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An artisan (from French: artisan, Italian: artigiano) or craftsman (craftsperson) is a skilled manual worker who makes items that may be functional or strictly decorative, including furniture, sculpture, clothing, jewellery, household items and tools or even machines such as the handmade devices of a watchmaker. Artisans practice a craft and may through experience and aptitude reach the expressive levels of an artist.
The adjective "artisanal" is sometimes used in describing hand-processing in what is usually viewed as an industrial process, such as in the phrase artisanal mining. Thus, "artisanal" is sometimes used in marketing and advertising as a buzz word to describe or imply some relation with the crafting of handmade food products, such as bread, beverages or cheese. Many of these have traditionally been handmade, rural or pastoral goods but are also now commonly made on a larger scale with automated mechanization in factories and other industrial areas.
Artisans were the dominant producers of consumer products prior to the Industrial Revolution. According to classical economics theory, the division of labour occurs with internal market development (Adam Smith). However, according to economist John Hicks, merchants and artisans originated as servants to the rulers.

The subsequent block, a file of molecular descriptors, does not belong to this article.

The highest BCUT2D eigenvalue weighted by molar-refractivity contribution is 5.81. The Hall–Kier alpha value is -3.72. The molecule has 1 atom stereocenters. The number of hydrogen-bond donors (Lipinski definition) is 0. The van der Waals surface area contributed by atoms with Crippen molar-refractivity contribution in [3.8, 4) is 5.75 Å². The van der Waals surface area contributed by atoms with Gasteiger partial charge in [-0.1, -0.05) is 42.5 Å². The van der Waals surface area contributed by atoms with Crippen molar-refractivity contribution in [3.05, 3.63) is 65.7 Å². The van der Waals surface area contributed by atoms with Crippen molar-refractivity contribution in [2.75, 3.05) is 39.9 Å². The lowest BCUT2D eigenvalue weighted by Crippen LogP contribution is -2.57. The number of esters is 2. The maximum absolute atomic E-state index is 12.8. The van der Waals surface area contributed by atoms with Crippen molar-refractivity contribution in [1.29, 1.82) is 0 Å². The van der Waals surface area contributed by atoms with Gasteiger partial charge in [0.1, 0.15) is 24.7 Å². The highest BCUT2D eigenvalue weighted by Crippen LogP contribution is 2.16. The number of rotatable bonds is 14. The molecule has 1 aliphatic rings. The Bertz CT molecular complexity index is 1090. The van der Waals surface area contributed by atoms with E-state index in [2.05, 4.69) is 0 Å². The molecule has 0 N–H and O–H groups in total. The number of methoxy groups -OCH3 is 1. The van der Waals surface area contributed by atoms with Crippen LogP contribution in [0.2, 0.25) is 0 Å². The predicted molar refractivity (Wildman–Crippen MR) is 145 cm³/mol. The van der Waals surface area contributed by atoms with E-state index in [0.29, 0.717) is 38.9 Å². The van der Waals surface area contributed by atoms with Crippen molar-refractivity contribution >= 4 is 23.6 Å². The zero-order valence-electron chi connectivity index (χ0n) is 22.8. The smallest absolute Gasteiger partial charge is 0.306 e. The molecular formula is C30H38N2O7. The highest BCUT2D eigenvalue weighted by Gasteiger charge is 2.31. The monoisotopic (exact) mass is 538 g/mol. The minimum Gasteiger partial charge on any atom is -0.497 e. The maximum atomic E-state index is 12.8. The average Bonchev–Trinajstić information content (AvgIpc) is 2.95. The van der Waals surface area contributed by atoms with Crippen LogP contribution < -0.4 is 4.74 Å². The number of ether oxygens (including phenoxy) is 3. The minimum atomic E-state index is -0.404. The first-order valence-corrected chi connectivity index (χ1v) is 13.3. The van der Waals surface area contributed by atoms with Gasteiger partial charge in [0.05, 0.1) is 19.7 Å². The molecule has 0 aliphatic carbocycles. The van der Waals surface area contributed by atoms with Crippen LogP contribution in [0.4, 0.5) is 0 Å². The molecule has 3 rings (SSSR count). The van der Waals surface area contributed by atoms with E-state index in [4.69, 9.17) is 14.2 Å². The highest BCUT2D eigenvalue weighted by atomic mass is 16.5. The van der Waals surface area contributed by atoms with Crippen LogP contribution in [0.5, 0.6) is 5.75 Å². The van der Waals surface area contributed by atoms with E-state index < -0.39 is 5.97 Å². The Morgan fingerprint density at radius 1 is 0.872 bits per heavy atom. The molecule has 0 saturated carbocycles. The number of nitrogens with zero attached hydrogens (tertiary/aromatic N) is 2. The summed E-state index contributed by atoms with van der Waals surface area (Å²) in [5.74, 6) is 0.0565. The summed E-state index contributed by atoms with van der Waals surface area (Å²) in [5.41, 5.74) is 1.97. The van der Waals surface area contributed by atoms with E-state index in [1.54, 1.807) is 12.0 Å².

During the Middle Ages, the term "artisan" was applied to those who made things or provided services. It did not apply to unskilled labourers. Artisans were divided into two distinct groups: those who operated their own businesses and those who did not. Those who owned their businesses were called masters, while the latter were the journeymen and apprentices. One misunderstanding many people have about this social group is that they picture them as "workers" in the modern sense: employed by someone. The most influential group among the artisans were the masters, the business owners. The owners enjoyed a higher social status in their communities.